Why is this interesting? Corporate attitudes to VCM remain largely supportive of the role carbon credits play in corporate climate strategies. But to unlock greater VCM participation and investment, 2024 will be a key year for market facilitators (e.g. standard-setters, market integrity bodies) to demonstrate their ability to address key market credibility challenges through newly launched initiatives, such as the Core Carbon Principles and the Claims Code of Practice.

New proposals usher change for North American compliance markets

Two proposals by sub-national governments in the US and Canada signal the potential for new changes in the North American compliance market landscape.

Quick recap: The governments of California, Quebec and Washington announced an interest to link their carbon markets. California and Quebec each operate cap-and-trade programs that were linked in 2014 into a shared emissions trading market administered by the Western Climate Initiative (WCI). A potential linkage with Washington’s burgeoning cap-and-invest program which launched in 2023 would allow businesses to access a larger pool of allowances from any of the three programs to offset their emissions, while joint auctions would allow participants to trade across jurisdictions at uniform prices – meaning less exposure to price volatility. Each government would need to pass regulatory amendments not likely before 2025.

In separate news, Pennsylvania announced it intends to adopt a standalone cap-and-invest program. If passed, the proposed Pennsylvania Climate Emissions Reduction Act would set carbon caps for large power plants, about 55 throughout the state, requiring them to buy credits to offset any carbon emissions above the cap. Funds collected from the program would go towards clean energy projects – such as carbon capture and storage, geothermal deployment, and clean hydrogen – as well as provide rebates on consumers electric bills. The proposal would also see Pennsylvania drop from the Regional Greenhouse Gas Initiative (RGGI) – a multi-state carbon capping market which it joined in July 2022.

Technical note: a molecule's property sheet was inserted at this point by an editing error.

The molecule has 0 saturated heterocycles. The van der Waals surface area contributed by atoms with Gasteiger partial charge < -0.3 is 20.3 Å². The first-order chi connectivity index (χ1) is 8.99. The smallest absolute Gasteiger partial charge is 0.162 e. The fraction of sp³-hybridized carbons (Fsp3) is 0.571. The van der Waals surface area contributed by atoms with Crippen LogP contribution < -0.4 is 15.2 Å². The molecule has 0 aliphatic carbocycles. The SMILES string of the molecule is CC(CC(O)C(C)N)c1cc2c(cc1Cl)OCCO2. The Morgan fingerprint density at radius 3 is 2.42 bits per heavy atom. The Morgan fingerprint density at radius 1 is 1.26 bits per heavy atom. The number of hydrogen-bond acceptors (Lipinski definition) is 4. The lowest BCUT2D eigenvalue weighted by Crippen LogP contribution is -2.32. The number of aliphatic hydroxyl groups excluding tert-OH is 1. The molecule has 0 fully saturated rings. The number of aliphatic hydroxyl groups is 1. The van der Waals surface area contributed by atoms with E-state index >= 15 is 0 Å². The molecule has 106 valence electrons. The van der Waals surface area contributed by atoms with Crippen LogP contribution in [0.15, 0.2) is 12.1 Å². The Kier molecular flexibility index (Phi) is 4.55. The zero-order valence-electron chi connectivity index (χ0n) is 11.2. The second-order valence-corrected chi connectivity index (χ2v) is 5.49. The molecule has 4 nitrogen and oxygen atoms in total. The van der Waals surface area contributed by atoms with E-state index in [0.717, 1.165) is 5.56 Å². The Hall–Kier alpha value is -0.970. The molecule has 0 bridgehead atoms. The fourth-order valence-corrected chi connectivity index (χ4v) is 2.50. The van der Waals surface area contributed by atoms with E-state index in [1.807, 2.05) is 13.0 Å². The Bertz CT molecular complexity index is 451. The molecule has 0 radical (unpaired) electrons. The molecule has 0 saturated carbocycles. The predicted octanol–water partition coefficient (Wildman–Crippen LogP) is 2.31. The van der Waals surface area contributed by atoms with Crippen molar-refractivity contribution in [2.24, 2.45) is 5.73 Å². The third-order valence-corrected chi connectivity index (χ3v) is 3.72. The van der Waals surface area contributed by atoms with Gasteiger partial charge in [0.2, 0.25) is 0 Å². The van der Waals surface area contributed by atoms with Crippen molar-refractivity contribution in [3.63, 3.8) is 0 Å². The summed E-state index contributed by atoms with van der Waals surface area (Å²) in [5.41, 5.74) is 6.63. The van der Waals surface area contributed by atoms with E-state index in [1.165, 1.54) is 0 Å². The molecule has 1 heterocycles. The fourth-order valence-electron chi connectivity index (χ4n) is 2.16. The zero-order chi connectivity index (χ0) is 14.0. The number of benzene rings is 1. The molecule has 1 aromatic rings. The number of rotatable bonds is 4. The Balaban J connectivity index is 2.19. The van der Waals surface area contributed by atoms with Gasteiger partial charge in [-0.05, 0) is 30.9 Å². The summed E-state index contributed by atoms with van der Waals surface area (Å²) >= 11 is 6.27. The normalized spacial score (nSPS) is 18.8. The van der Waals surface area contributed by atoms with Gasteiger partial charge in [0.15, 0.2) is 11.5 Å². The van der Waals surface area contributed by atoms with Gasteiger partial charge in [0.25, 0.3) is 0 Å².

Why is this interesting?  For the US jurisdictions involved, negotiations are taking place during an election year which raises potential uncertainty over the future of climate policies that may be unpopular with some voters. For instance, a Pennsylvania court decision in November 2023 (supported by Republicans) ruled that funds generated through RGGI are an ‘unconstitutional tax’.

Sustainable Finance

Canada’s great blue opportunity: Blue bonds

On March 26, 2024, the Investment Industry Association of Canada (IIAC) hosted a panel discussion on “Blue bonds: Are they part of Canada’s sustainable finance future?”. Siddharth Samarth, Managing Director & Head, Sustainable Finance, CIBC Capital Markets, spoke on the panel to share insights on the financial innovation supporting the sustainable Blue Economy.

Quick recap: The Blue Economy encompasses economic activities that rely on, or impact the use of, coastal and marine resources. The panel brought together sustainability professionals from across the financial sector and covered a wide range of topics, including the importance of the Blue Economy, the role of sustainable finance to support climate adaptation and mitigation of maritime resources, and the emergence of sustainable finance products and solutions. However, blue bonds (a debt instrument that finances the sustainable use of maritime resources and related economic activities) remain a nascent market lacking standardization, data consistency, and measurement. The panel discussion offered a positive outlook for Canada – that with appropriate policy acceleration, industry standards and private sector collaboration, combined with our vast water resources, Canada would be well-positioned to access new opportunities to succeed in the fast-growing sustainable Blue Economy.